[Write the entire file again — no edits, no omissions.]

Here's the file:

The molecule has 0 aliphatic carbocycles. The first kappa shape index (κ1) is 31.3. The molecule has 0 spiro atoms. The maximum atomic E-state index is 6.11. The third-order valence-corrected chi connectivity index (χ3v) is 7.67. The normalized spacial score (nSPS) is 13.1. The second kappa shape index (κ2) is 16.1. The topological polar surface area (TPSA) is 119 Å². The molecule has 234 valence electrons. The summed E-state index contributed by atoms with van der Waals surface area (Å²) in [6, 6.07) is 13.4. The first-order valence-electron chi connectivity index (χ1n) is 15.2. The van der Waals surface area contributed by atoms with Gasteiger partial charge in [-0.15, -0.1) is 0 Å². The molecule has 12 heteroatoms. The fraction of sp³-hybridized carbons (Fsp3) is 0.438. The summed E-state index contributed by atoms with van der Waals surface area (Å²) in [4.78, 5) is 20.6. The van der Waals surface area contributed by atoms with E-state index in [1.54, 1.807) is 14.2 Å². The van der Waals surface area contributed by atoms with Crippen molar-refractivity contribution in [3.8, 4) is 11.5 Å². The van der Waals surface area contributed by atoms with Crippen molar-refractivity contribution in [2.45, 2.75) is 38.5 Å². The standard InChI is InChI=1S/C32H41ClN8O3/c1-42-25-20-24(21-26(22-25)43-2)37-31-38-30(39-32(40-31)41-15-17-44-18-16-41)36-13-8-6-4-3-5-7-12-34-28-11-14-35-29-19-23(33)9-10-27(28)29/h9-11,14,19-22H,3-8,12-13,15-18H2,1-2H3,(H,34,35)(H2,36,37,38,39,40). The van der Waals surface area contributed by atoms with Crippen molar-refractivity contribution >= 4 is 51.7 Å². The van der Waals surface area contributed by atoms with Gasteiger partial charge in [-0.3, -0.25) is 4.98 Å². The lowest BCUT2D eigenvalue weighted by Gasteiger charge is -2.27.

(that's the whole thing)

The molecule has 0 aliphatic carbocycles. The first kappa shape index (κ1) is 31.3. The molecule has 0 spiro atoms. The maximum atomic E-state index is 6.11. The third-order valence-corrected chi connectivity index (χ3v) is 7.67. The normalized spacial score (nSPS) is 13.1. The second kappa shape index (κ2) is 16.1. The topological polar surface area (TPSA) is 119 Å². The molecule has 234 valence electrons. The summed E-state index contributed by atoms with van der Waals surface area (Å²) in [6, 6.07) is 13.4. The first-order valence-electron chi connectivity index (χ1n) is 15.2. The van der Waals surface area contributed by atoms with Gasteiger partial charge in [-0.15, -0.1) is 0 Å². The molecule has 12 heteroatoms. The fraction of sp³-hybridized carbons (Fsp3) is 0.438. The summed E-state index contributed by atoms with van der Waals surface area (Å²) in [4.78, 5) is 20.6. The van der Waals surface area contributed by atoms with E-state index in [1.54, 1.807) is 14.2 Å². The van der Waals surface area contributed by atoms with Crippen molar-refractivity contribution in [3.8, 4) is 11.5 Å². The van der Waals surface area contributed by atoms with Crippen molar-refractivity contribution in [2.45, 2.75) is 38.5 Å². The standard InChI is InChI=1S/C32H41ClN8O3/c1-42-25-20-24(21-26(22-25)43-2)37-31-38-30(39-32(40-31)41-15-17-44-18-16-41)36-13-8-6-4-3-5-7-12-34-28-11-14-35-29-19-23(33)9-10-27(28)29/h9-11,14,19-22H,3-8,12-13,15-18H2,1-2H3,(H,34,35)(H2,36,37,38,39,40). The van der Waals surface area contributed by atoms with Crippen molar-refractivity contribution >= 4 is 51.7 Å². The van der Waals surface area contributed by atoms with Gasteiger partial charge in [-0.3, -0.25) is 4.98 Å². The lowest BCUT2D eigenvalue weighted by Gasteiger charge is -2.27.